November 22, 2010 at 3:33 pm


    I would quote something similar in form with this thread from Dr. J.V. Fesko’s book, Justification, Understanding the Classic Reformed Doctrine, P&R Publishing, page 394:

    “… Eastern Orthodox hermeneutics bears some similarities to that of the Roman Catholic Church, in that both hold that the church produced the Scriptures rather than, as in the Protestant understanding, that the Scriptures produced the church.” The footnote refers to Herman N. Ridderbos, his book, Redemptive History and the New Testament Scriptures, (1963 Phillipsburg, N.J.: P&R, 1988), 25.

    When once repentance occurs and/or one is catechized from birth within the Fellowship of True Believers, that is followed by a life of the forgiveness of sins into maturity, we are “Coram Deo” daily. Getting a group together by the sanctification work of the Holy Spirit there is bound to develop patterns of communion fellowship tradition. One fellowship’s traditions over time that become normal and settled that newcomers are introduced to may not be the same as other fellowships in a locality of fellowships or in a particular region or state or country. No one tradition is more important than another. What is important is the essentials of the Faith and Doctrine, however. Paul writes to Titus about our “common Faith” while Jude writes about our “common salvation”. What was held in common by all recorded as such in the book of Acts, Acts 2:44 and 4:32 doesn’t seem to have much play within many Church organizations these days beyond our common giving of tithes and offerings or special giving. Although, the way the world economy is going these days, we might find it necessary for whole groups of people to live in common in Christian Communion that way, again?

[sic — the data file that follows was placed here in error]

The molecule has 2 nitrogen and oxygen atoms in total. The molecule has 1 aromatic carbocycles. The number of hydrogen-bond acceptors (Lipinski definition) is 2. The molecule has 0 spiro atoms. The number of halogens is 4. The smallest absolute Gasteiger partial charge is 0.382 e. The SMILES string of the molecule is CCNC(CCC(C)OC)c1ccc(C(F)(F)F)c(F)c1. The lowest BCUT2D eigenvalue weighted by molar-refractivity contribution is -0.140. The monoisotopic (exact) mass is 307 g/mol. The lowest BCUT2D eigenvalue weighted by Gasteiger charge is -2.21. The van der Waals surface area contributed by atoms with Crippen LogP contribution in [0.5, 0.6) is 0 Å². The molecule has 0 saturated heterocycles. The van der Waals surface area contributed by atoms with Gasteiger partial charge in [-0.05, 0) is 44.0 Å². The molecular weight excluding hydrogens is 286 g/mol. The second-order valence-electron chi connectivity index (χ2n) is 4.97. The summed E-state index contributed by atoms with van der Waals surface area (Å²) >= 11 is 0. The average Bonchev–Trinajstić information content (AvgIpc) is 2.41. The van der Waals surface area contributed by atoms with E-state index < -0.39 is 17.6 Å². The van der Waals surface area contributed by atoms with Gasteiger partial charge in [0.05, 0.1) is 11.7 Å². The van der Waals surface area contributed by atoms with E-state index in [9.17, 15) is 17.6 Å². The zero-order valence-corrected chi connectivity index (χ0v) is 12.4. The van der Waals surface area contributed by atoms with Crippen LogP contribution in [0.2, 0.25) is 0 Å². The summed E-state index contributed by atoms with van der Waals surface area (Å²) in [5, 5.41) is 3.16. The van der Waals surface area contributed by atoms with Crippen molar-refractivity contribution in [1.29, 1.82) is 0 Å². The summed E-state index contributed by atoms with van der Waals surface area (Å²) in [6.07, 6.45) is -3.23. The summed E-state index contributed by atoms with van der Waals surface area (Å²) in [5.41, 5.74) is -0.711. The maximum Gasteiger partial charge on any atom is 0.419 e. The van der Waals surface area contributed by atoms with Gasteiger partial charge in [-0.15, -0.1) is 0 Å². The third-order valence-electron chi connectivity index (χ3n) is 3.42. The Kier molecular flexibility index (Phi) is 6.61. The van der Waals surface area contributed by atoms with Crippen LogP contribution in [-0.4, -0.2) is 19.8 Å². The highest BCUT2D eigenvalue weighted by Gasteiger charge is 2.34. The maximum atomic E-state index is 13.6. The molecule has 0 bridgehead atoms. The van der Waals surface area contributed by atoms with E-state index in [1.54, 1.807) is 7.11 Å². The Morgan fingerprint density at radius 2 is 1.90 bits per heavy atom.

Having been to numerous fellowships in numerous countries around the world, it becomes apparent to me two things. One, you sense when the Holy Spirit is present during the gathering to Worship the Lord and receive His Word, whether or not this group of people are being led by Him or by some strong personality instead, such as Diotrephes, as recorded in 3 John 9; and two, what the traditions are that the fellowship jointly and eagerly embrace and celebrate together as their unique tradition. Traditions within local churches evolve over time. I have been a part of one group of people for all of my Ministry, over 36 years now. In the 1970s, we did things very differently then, than we do now, even though the Holy Spirit is present and the Word of God is preached; both, Eternal in essence and Nature, which is this common unction and anointing from God over and above our traditions.

  2. Andrew McCallum said,

    November 22, 2010 at 10:32 pm


    There are so many of our Catholic friends who are utterly confused about what we are saying about tradition and I wish they could get their minds around your post, particularly Oberman’s quote which you say is essentially the Protestant position. So much of the critiques coming from the Catholic side concerning our understanding of Scripture and tradition focus on the dynamic quality of their Magisterium which they juxtapose against the static nature of the Bible. The Bible cannot be the final rule they say because the Bible is just a book and cannot render judgment like the living Magisterium. The whole debate belies a misunderstanding of the role we see the Church and the tradition of the Church playing in all of this.